Ocular coherence tomography (OCT) should be used cautiously in the context of uveitic glaucoma
March 31, 2019

Ocular coherence tomography (OCT) should be used cautiously in the context of uveitic glaucoma

The Science behind the Tip

Patients with uveitis have a heightened risk of developing secondary glaucoma. Ocular Coherence Tomography (OCT) imaging is becoming a widely used technology for diagnosis and monitoring of glaucoma.

The retinal nerve fibre thickness on OCT is noted to be higher in patients with uveitic glaucoma, particularly when the uveitis is active (1,2,3) and this reflects leakage at the optic nerve (4). The optic nerve rim can erroneously appear normal due to subclinical nerve fibre layer oedema. This can potentially lead to less aggressive management of intraocular pressure.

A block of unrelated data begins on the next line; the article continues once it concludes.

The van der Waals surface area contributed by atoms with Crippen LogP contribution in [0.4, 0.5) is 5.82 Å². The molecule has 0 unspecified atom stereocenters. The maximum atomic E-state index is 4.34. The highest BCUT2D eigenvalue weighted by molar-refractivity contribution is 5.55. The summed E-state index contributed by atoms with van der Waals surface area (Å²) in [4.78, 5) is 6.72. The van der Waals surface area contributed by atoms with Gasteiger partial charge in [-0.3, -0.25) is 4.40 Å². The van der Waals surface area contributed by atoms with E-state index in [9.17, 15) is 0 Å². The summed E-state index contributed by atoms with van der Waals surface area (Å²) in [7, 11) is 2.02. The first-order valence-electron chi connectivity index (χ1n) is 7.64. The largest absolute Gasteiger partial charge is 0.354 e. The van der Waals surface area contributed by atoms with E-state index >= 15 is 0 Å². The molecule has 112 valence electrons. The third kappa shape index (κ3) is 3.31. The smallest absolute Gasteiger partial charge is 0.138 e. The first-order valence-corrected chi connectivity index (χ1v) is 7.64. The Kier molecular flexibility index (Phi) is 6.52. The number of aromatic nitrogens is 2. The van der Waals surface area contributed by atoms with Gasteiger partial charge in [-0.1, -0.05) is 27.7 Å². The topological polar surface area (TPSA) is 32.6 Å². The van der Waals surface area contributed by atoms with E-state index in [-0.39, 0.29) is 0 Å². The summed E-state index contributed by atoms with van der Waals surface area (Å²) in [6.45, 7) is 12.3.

After medical therapy to treat uveitis, resolution of oedema may lead to increased optic nerve cupping and a reduction in retinal nerve fibre layer thickness. These changes could be misinterpreted as glaucoma progression if OCT parameters are not assessed in the context of other clinical findings.

Contributor: Humma Shahid MD - Cambridge


  1. Moore DB, Glenn JJ, Asrani S. Retinal nerve fibre layer thickness measurements: uveitis, a major confounding factor. Ophthalmology 2015; 122:511-517

  2. Bellocq D, Maucort-Boulch D, Kodjikian L et al. Correlation in retinal nerve fibre layer thickness in uveitis and healthy eyes using scanning laser polarimetry and optical coherence tomography. Br J Ophthalmol 2017 101: 309-315

  3. Kriegel MF, Heiligenhaus A, Heinz C. Influence of uveitis on Bruch’s membrane opening minimum rim width abd retinal nerve fibre layer thickness measurements Br J Ophthalmol 2018 epub DOI:10.1136/bjophthalmol-2018-313016

  4. Heinz C, Kogelboom K, Heiligenhaus A. Influence of optic disc leakage on objective optic nerve head assessment in patients with uveitis. Graefes Arch Clin Exp Ophthalmol 2016 254: 361-4

Tip Reviewer: Roger Hitchings
Tip Editor: John Salmon